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Declining Birth-Rates Hurt School Budget; School Board Forms Committee to Study Cost Reduction Options

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timthumb.phpThe Manchester Community School District is facing budgetary problems. A large portion of the budget is the amount of revenue the district receives from the state, per student enrolled. As enrollment figures decline, revenue declines.

(Of course, the state is also sending MCS fewer dollars per-student, which exacerbates the problem. We got about $7,500 per student in 2010; that dropped as low as $7,000 a few years ago, and is now back up to around $7,200 today.)

Student enrollment numbers are complex. We have three factors to deal with:

  1. How many school-aged children live in the school district?
  2. How many MCS students leave the district as part of the School of Choice process (established by law in 1996)?
  3. How many students from OTHER districts COME to MCS by School of Choice?

(Superintendent Cherie Vannatter provided the mirror with the raw data needed to perform this analysis.)

First, let’s look at our school-aged population over the last five years. In 2010, 1,221 school-aged children lived in the Manchester Community School District. In 2015, we had 1,097 school-aged children living in the district. It’s important to recognize that these are just the raw numbers of children in the district. You may ask, “Where did they go?” It’s hard to know for certain, but a simple answer is that they were never born.

We have 9% fewer kids today than we did five years ago. And it turns out that that is pretty much exactly the decline in the birth rate. Since 2008 (the start of the Great Recession), Washtenaw County has seen a decline in births of about 9%. Loss from this basic pool of kids may also be attributed to families moving to other parts of the state, or leaving the state altogether. But overall, the population of kids in the district seems to be heavily affected by a statewide decline in births (and a corresponding statewide decline in population).

After we consider the shrinking pool of kids who are potential MCS students, we do need to consider the School of Choice impact on our population. Again, let’s look at the five-year stretch. In 2010, 1,221 kids lived in the district, but only 1,172 of them attended school at MCS. That means 4% (49) of the AVAILABLE student population didn’t attend school at MCS. They either went to another district, or they stayed home and homeschooled. In 2015, the pool of available students had (as we have noted) shrunk to 1,097, but in that case only 995 of those students chose to attend MCS. That means 9% (102) of the available population was lost.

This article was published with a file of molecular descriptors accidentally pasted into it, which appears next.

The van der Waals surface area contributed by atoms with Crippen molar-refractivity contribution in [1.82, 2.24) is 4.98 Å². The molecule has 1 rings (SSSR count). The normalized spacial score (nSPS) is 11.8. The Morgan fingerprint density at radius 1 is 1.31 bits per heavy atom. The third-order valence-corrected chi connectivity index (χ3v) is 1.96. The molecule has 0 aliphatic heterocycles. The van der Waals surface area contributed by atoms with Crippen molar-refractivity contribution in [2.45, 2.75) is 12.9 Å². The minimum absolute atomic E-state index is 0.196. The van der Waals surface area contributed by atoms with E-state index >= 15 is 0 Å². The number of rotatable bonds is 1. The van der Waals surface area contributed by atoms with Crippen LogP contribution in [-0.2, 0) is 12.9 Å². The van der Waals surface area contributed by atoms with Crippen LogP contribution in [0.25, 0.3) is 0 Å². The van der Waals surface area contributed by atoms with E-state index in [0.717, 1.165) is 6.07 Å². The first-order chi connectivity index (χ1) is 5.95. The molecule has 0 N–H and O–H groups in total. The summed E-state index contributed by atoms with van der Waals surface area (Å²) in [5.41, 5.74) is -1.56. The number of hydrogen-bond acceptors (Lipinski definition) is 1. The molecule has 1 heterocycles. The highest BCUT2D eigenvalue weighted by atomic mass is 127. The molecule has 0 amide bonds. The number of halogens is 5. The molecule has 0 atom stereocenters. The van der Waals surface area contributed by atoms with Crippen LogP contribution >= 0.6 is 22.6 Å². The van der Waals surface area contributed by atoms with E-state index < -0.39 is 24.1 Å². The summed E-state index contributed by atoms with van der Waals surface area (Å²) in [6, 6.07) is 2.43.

The key to all of this is that gaining and losing students through School of Choice is a wash. For example, in 2015, 52 Manchester students enrolled in another school district, while 110 students from other school districts enrolled in ours. But there are approximately 160 students in the district who choose not to attend any public school (they are either enrolled at a private school, or are homeschooled, and therefore aren’t tracked in the School of Choice Data). We “gain” more than we lose when we look at public school students, but we also have a large and difficult to assess population of students outside the public school system.

Another worthy note would be our general comparison to other districts in the region (like Clinton, Columbia Central, etc). Even though we have lost many students, we retain more students as a percentage of our population than the average of surrounding schools. In 2010, the average retention rate was 83%, while our retention rate was 96%; in 2015 the average was 75% while ours was 90%.

What does all this mean? First, our birth rate is down. Second, we lose more students to School of Choice now than we did 5 years ago, but we also GAIN more than we lose. Third, we retain more students overall than our peers do. And finally, the decline of the MCS student population (whatever the cause) is happening in the context of declining State support.

As the community struggles with these numbers, Superintendent Vannatter has issued a Community Letter outlining this basic argument. “There are just fewer students to educate,” she notes in the letter. “[T]hese factors are outside of our control.”

In the face of a declining student population, and reduced state support for education, the district is now considering how to reduce costs  in order to make our school system fit inside our smaller budget. They have formed a committee composed of teachers, support staff, parents, students, community members and administrators. They will study the situation, and advise the Board about how to best “re-align our resources, our staffing, and our facilities.” For full details, please read the letter linked to above.

 

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